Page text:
Ring Neighbors app brings more transparency to public safety requests
What you need to know
- Ring has added a new feature to its Neighbors app called Request for Assistance.
- Aiming to foster greater transparency, the feature will now be the only way public safety agencies can request information from Ring users and communities.
- The Request for Assistance feature will begin rolling out the week of June 7, 2021.
Over the past several years, Ring has received a healthy dose of criticism and critique for several reasons, including untimely security breaches, inadequate safety features like not requiring two-factor authentication, and unsavory data sharing and collection practices inside its popular Neighbors app. Though these events were unfortunate, the company has recommitted to protecting the privacy and security of its users. It has been working tirelessly over the past 18 months to improve all of the holes in its services and any damage to its public image.
The latest effort called Request for Assistance allows public safety agencies like police and fire departments to ask the Ring community for assistance in the form of tips or video sharing via the Neighbors app in a much more transparent manner. It is also a way for these agencies to be able to share emergency updates or safety information with the Ring Neighbors community.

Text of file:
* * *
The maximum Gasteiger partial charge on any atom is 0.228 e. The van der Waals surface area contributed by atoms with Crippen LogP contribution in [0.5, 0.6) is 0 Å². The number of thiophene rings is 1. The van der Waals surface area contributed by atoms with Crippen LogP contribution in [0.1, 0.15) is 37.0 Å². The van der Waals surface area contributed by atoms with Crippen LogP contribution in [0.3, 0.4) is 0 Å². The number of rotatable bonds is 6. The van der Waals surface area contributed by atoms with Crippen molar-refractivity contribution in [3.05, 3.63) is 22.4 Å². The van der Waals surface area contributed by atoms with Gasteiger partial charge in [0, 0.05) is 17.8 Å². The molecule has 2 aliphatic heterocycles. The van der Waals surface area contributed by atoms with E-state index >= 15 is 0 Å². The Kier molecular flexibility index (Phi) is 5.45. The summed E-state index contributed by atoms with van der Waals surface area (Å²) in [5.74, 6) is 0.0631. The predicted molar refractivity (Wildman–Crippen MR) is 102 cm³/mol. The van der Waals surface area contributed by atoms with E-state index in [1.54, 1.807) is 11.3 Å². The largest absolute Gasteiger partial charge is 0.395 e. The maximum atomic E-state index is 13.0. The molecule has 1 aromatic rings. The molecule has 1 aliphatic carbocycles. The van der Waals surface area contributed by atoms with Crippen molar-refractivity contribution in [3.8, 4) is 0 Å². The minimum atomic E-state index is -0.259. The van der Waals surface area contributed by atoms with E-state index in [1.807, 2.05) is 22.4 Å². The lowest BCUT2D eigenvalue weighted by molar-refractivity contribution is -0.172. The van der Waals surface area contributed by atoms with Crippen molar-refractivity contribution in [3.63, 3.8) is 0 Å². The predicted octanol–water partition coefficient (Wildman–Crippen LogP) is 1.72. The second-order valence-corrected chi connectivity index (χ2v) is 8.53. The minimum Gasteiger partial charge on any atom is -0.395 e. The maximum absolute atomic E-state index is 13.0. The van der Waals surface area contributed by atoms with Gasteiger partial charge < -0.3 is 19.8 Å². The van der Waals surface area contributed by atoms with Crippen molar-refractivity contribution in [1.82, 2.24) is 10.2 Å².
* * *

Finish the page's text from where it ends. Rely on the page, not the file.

Ring has made it clear that these requests for assistance will only be publicly viewable to members of your neighborhood feed, and they will include links and contact information to the person/agency requesting the information. Only officially-verified public safety agencies will be able to utilize these new public posting tools, and Ring has shared official guidelines on acceptable usage of these tools on their help center page. Ring users can check on an agency's posting and request history at any point by clicking on that information.
The new request feature is completely opt-in, and Ring customers don't have to worry about their information being shared with public safety agencies unless they expressly agree to do so. There will also be a way to hide these public safety posts from a user's feed if they don't want to see them. Ring users who've previously opted out of video-sharing won't receive these Request for Assistance posts in their feed. These privacy controls build on features added last year to allow users to opt out of third-party ad services.
The Ring ecosystem includes many more home security devices than its well-known video doorbells. In fact, the best Ring products include all kinds of connected home devices from smart lights to plug and play home security systems. If you're interested in protecting your home with Ring products, it's super easy to set up the Ring Neighbors app and connect your Ring doorbell or video camera to your Amazon Echo Show or Fire TV so that you can more easily monitor your property.
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Amazon's Ring products will also work with the Sidewalk project, and there's no better video doorbell right now for Alexa than the Ring Video Doorbell Pro 2.
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Jeramy is the Editor-in-Chief of Android Central. He is proud to help *Keep Austin Weird* and loves hiking in the hill country of central Texas with a breakfast taco in each hand. You can follow him on Twitter at @jeramyutgw.
About time. But to trust Amazon? NOT!